I was excited when I received a fiction supplement from the Atlantic. There’s so much talk about literary journals and the death of publishing, yet a big magazine has printed an eighty-four page fiction supplement. This has to be a sign that the market isn’t going quite in the doomsday direction everyone thinks.
A little background about the Atlantic and I. I love the magazine, it is intelligent and always timely. I was taking a technical writing class in the spring of 2007. My teacher had become ill and we had a substitute. I didn’t really like her. She had a habit of making English words sound French (she wasn’t). One day in class she asked how many of us read the New York Times, or any paper regularly for that matter. None. She asked if we subscribed to the Atlantic. Again, none. This started a lecture on the importance of being aware of what is going on in the world around you. Something about it resonated with me and I’ve been reading the Atlantic ever since. I still don’t get the Times. Not that I don’t want to, I just can’t afford the rates (delivery to Colorado is not cheap). I often visit their website though, especially for the books column.
Anyhow, back to Fiction 2010. I was elated when it arrived. I put it on my dresser with the intention of starting it the following day. I didn’t. I’d just moved and it quickly became buried and forgotten. It’s been sitting for at least a month now. Last night, I happened to come across it. I read an essay called “The Case Against Writing Manuals: How to Write in 700 Easy Lessons” by Richard Bausch.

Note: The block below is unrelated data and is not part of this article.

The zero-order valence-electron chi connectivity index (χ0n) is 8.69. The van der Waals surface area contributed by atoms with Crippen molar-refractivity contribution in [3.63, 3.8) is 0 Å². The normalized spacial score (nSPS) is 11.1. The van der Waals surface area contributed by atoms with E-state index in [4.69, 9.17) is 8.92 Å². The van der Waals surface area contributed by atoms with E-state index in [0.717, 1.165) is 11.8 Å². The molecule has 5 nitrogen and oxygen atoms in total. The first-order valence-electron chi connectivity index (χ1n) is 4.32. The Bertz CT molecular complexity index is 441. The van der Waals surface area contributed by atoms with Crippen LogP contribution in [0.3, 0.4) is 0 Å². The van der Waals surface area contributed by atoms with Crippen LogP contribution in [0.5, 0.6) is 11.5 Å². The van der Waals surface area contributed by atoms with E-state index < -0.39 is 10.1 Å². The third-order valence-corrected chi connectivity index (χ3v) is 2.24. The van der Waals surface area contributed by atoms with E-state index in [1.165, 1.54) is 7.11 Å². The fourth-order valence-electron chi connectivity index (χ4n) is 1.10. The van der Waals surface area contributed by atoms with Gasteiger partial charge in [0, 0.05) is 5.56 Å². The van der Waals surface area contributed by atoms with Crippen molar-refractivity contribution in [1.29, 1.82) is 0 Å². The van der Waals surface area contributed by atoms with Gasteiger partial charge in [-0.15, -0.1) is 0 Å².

The essay is a criticism of the writing manuals that seem to have flooded the market. He’s talking about the how-to books that provide rigid, formulaic structure. Instead he suggests that, if you want to write, you should read the writers themselves. I couldn’t agree more. For years, I read a lot of writing books. While I found Natalie Goldberg and Anne Lammott helpful (I don’t lump their work into the same category as how to manuals), I was reading enough other work. Each time I went to Borders, it was to buy another writing book. I’ve gotten great advice from Stephen King, Carolyn See, and others. What I didn’t get was a sense of how certain kinds of writing is effective.
Last fall, I started a class called Writing as if Your Life Depends on it, taught by the amazing Dr. Becky Thompson. In her class, we were required to read a book every week and write an essay about it. Through her, I was exposed to Tchich Nhat Hanh, Sonia Sanchez, Dorothy Allison, Louise DeSalvo, Martin Espada, bell hooks, and many, many more. Each time I read the assigned works, I found myself inspired. A line or a concept would inspire me to write a nonfiction narrative or spoken word poem (which Dr. Thompson graciously accepted in lieu of an essay). The main thing I learned from her was that in order to be a better writer, you have to be a better reader. We need to push outside of our boundaries. I don’t just mean reading different genres, but also authors of different ethnicities, class backgrounds, etc. Read about the Japanese-American internment camps, read about the history of Jazz, read about culture and life. Really, there is no better writing advice.